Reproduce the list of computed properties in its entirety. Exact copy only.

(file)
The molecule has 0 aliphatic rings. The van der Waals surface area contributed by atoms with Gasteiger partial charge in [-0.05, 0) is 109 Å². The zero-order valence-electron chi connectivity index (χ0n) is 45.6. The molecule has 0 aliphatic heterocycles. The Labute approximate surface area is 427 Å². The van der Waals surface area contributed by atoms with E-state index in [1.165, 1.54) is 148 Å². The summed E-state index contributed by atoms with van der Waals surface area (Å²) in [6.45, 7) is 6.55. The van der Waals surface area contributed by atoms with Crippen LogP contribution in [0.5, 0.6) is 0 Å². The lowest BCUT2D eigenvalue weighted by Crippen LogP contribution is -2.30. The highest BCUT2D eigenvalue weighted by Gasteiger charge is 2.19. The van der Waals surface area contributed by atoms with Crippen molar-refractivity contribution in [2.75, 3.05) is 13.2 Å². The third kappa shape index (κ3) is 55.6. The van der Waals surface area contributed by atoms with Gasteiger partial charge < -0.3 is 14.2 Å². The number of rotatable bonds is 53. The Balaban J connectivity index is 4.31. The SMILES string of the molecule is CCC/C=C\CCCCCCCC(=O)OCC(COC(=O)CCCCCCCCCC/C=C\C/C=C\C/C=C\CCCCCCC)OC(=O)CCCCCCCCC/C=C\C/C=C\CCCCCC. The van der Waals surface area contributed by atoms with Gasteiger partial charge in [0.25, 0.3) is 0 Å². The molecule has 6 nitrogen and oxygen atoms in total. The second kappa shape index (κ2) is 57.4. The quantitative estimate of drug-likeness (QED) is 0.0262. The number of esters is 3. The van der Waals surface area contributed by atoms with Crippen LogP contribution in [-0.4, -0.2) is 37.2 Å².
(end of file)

The molecule has 0 aliphatic rings. The van der Waals surface area contributed by atoms with Gasteiger partial charge in [-0.05, 0) is 109 Å². The zero-order valence-electron chi connectivity index (χ0n) is 45.6. The molecule has 0 aliphatic heterocycles. The Labute approximate surface area is 427 Å². The van der Waals surface area contributed by atoms with E-state index in [1.165, 1.54) is 148 Å². The summed E-state index contributed by atoms with van der Waals surface area (Å²) in [6.45, 7) is 6.55. The van der Waals surface area contributed by atoms with Crippen LogP contribution in [0.5, 0.6) is 0 Å². The lowest BCUT2D eigenvalue weighted by Crippen LogP contribution is -2.30. The highest BCUT2D eigenvalue weighted by Gasteiger charge is 2.19. The van der Waals surface area contributed by atoms with Crippen molar-refractivity contribution in [2.75, 3.05) is 13.2 Å². The third kappa shape index (κ3) is 55.6. The van der Waals surface area contributed by atoms with Gasteiger partial charge < -0.3 is 14.2 Å². The number of rotatable bonds is 53. The Balaban J connectivity index is 4.31. The SMILES string of the molecule is CCC/C=C\CCCCCCCC(=O)OCC(COC(=O)CCCCCCCCCC/C=C\C/C=C\C/C=C\CCCCCCC)OC(=O)CCCCCCCCC/C=C\C/C=C\CCCCCC. The van der Waals surface area contributed by atoms with Gasteiger partial charge in [0.25, 0.3) is 0 Å². The molecule has 6 nitrogen and oxygen atoms in total. The second kappa shape index (κ2) is 57.4. The quantitative estimate of drug-likeness (QED) is 0.0262. The number of esters is 3. The van der Waals surface area contributed by atoms with Crippen LogP contribution in [-0.4, -0.2) is 37.2 Å².